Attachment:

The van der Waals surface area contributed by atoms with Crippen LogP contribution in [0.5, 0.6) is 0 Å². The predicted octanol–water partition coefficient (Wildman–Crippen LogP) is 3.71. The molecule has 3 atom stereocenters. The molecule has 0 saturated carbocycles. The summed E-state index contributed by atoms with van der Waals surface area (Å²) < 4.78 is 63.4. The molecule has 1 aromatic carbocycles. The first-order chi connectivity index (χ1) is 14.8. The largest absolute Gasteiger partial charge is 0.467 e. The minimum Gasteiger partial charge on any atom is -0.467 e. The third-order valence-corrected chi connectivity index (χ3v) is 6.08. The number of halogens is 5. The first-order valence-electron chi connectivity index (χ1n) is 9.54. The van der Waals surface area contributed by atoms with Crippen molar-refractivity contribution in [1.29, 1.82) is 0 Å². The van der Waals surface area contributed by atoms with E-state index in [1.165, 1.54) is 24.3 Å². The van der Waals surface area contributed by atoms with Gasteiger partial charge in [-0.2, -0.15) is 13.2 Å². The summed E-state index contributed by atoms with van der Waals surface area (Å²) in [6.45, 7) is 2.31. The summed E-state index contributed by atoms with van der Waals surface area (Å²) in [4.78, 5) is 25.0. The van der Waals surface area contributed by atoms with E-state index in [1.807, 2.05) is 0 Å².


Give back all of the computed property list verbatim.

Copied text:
The van der Waals surface area contributed by atoms with Crippen LogP contribution in [0.5, 0.6) is 0 Å². The predicted octanol–water partition coefficient (Wildman–Crippen LogP) is 3.71. The molecule has 3 atom stereocenters. The molecule has 0 saturated carbocycles. The summed E-state index contributed by atoms with van der Waals surface area (Å²) < 4.78 is 63.4. The molecule has 1 aromatic carbocycles. The first-order chi connectivity index (χ1) is 14.8. The largest absolute Gasteiger partial charge is 0.467 e. The minimum Gasteiger partial charge on any atom is -0.467 e. The third-order valence-corrected chi connectivity index (χ3v) is 6.08. The number of halogens is 5. The first-order valence-electron chi connectivity index (χ1n) is 9.54. The van der Waals surface area contributed by atoms with Crippen molar-refractivity contribution in [1.29, 1.82) is 0 Å². The van der Waals surface area contributed by atoms with E-state index in [1.165, 1.54) is 24.3 Å². The van der Waals surface area contributed by atoms with Gasteiger partial charge in [-0.2, -0.15) is 13.2 Å². The summed E-state index contributed by atoms with van der Waals surface area (Å²) in [6.45, 7) is 2.31. The summed E-state index contributed by atoms with van der Waals surface area (Å²) in [4.78, 5) is 25.0. The van der Waals surface area contributed by atoms with E-state index in [1.807, 2.05) is 0 Å².